Anfield is a place that doesn’t stir up many happy memories for Evertonians. Fourteen years have ticked by since the blue half of Merseyside last tasted victory at the home of their arch rivals; Kevin Campbell scored in a 1-0 win back in 1999.
For 11 of these 14 long years, Everton have been under the stewardship of David Moyes. Sunday’s clash could well represent his final Merseyside derby, with the Glaswegian’s future still seemingly undecided. For Moyes, it looks to be now or never if he stands to write his name into derby folklore and it’s certainly about time Everton put to bed their Anfield hoodoo.
When it comes to derby day temperament, Everton and Moyes have been found wanting time and time again. Undeniably, there is a change in mentality when the team walks out onto that Anfield pitch.
So often Everton have gone into these games in great form, playing attractive and brash football, only for it all to fall apart at the hands of their red neighbours. Before the baying Kop, Everton resemble a team gripped by fear and crippled with self-doubt.
It’s time for Moyes and the players to abandon the negative reflex that hinders Everton in these games. The way in which Everton have approached Merseyside derbies in the past reeks of a lingering inferiority complex. But in recent years, Everton have taken significant strides that should have long dispelled this.
Everton have evolved into a very decent side; capable of playing eye-catching football and beating some of the countries top outfits. This season they have triumphed over Tottenham, Manchester City and Manchester United.
But perhaps most significantly in the build-up to this particular game, The Toffees finished above their rivals last year, and this season they sit five points clear of the Anfield outfit with three games to play. Everton have been the better team on Merseyside for a while now. To be unapologetically cliched, the table doesn’t lie.
So, why so much fear?
For some reason, despite all the positive steps this Everton team have made under Moyes, when it comes to playing Liverpool, they panic. Having had the misfortune of going to watch Everton play at Anfield over the last five years or so, there is not one occasion that Everton have performed well. Not once.
Back in 2010, Liverpool actually played with 10 men for an hour, but still managed to emerge as 1-0 winners. Comparatively, Everton failed to register a single chance of note against a depleted Liverpool side.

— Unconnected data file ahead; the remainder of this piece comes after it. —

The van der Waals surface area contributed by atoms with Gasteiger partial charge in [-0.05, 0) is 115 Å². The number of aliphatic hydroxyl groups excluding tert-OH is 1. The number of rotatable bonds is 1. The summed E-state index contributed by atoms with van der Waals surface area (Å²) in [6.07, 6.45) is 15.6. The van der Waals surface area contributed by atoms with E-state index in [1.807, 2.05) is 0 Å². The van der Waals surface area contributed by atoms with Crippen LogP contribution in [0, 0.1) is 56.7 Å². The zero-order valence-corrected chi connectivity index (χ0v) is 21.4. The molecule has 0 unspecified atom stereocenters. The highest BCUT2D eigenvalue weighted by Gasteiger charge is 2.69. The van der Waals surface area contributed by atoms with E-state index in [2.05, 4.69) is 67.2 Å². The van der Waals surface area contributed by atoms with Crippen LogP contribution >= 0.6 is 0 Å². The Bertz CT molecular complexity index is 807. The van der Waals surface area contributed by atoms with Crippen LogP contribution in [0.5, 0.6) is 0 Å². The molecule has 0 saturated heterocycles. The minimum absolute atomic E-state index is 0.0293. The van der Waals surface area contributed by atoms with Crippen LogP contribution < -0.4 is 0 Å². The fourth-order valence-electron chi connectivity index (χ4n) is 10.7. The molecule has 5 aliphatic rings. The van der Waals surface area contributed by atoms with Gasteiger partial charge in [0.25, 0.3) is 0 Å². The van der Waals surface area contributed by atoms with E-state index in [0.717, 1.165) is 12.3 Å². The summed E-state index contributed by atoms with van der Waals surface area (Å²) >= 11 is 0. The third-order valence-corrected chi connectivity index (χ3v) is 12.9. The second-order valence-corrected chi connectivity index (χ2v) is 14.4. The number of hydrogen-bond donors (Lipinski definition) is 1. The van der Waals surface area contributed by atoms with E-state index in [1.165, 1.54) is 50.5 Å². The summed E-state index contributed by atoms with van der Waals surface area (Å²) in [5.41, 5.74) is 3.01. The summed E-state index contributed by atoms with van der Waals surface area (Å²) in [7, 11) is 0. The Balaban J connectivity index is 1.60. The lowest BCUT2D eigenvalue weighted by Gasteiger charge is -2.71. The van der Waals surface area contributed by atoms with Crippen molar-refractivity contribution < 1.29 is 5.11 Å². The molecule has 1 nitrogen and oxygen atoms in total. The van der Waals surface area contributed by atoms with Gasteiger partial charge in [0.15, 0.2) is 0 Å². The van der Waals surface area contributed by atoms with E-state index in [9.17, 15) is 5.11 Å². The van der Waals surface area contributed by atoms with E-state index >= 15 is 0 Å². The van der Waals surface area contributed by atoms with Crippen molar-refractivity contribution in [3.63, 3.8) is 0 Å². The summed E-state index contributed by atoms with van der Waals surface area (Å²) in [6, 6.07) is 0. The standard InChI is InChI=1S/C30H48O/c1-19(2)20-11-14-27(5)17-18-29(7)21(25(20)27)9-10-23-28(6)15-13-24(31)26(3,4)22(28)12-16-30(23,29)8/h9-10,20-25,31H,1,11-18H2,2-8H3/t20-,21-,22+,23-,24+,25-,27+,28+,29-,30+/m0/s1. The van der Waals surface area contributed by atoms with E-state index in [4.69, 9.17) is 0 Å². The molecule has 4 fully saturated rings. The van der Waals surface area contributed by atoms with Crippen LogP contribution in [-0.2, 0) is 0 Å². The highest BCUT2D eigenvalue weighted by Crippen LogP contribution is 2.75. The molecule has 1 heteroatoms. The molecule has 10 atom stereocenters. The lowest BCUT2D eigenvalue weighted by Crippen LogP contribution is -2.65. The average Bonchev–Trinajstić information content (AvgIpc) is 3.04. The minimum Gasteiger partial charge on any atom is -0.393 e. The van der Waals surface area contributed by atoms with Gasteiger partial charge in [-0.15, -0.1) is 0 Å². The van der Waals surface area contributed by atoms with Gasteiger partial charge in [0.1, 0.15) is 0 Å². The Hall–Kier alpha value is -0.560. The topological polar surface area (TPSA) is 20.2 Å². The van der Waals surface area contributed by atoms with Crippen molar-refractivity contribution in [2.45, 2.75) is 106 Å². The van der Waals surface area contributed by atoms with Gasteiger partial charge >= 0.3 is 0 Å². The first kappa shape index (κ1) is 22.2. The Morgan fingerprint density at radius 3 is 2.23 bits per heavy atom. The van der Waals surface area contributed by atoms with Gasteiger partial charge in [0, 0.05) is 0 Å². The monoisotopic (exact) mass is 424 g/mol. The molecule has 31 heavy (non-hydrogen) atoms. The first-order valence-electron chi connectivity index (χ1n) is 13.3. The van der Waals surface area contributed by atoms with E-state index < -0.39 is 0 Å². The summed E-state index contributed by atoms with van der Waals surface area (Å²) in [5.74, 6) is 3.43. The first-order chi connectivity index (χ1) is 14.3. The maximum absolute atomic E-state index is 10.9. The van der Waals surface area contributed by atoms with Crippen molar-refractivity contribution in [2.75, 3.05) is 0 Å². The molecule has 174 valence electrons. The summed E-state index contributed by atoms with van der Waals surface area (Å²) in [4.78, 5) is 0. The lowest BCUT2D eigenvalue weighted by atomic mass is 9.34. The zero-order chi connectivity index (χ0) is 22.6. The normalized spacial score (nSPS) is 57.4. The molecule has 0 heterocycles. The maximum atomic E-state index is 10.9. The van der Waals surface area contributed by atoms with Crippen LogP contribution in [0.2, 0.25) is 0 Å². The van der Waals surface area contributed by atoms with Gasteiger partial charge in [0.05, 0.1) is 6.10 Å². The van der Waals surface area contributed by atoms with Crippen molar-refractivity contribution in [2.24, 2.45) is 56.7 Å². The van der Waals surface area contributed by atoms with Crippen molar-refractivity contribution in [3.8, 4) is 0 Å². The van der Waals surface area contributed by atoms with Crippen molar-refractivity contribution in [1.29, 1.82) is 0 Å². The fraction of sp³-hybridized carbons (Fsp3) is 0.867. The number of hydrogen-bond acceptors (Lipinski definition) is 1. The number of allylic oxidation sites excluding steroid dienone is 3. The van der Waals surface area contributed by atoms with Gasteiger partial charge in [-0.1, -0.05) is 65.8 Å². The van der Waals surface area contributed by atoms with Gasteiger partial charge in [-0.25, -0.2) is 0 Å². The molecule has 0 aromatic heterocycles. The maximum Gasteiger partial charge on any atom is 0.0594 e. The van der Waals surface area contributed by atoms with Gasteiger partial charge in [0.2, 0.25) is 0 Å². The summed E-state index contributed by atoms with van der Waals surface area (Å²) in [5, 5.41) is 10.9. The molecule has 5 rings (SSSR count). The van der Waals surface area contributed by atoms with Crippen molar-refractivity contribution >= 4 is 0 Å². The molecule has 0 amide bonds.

Even at Wembley for last season's FA Cup Semifinal, an Everton team in red-hot form meekly surrendered a 1-0 lead against a Liverpool side bereft of any form whatsoever.
For some unbeknown reason, the very sight of those red shirts is enough for Everton to revert back to a style reminiscent of Moyes’s first few years in charge. Tactics in which Everton resort to long ball tactics and recoil into a negative, defensive shape. What many would now consider their natural game—a much more fluent and patient style—has not been showcased at Anfield as of yet.
Put bluntly, it’s time for Everton to get over this hoodoo. What are they so scared of, really? Liverpool have made strides under Rodgers, but they are by no means the finished article. And without Suarez, the Reds will be missing their talisman, chief creator and main goal scoring threat.
Not to mention, Anfield is not the impregnable fortress it once was. Swansea, West Brom and Aston Villa have all won comfortably there this season.
Everton must make the short trip across Stanley Park looking to follow suit. With their superior league standing in mind, it would prove to be a huge disappointment if Everton went to Anfield, shut up shop and played for a draw.
Especially when in Leighton Baines, Marouane Fellaini and Kevin Mirallas—to name but a few—there is a host of top class talent. Certainly enough to go away and beat a side that sits five points below them in the Premier League table. Sounds easy, doesn’t it?
With Suarez absent, there is a fantastic chance for the Toffees to get at this Liverpool team. The opportunity is there for Everton to cement their place as the regions premier side; beating Liverpool would give them an unassailable eight point advantage over their red neighbours.
Whether or not they have the mental strength to put in a performance and seize it? Well, that remains another matter entirely.
What game-plan will Everton employ to win at Anfield? Keep an eye out for my tactical preview on Friday.
I will be at Anfield on Sunday. Look out for my piece on Monday, in which I will try and give better insight to the whole Derby Day experience.
What do you think? Let me know in the comments section or on Twitter: @MattJFootball
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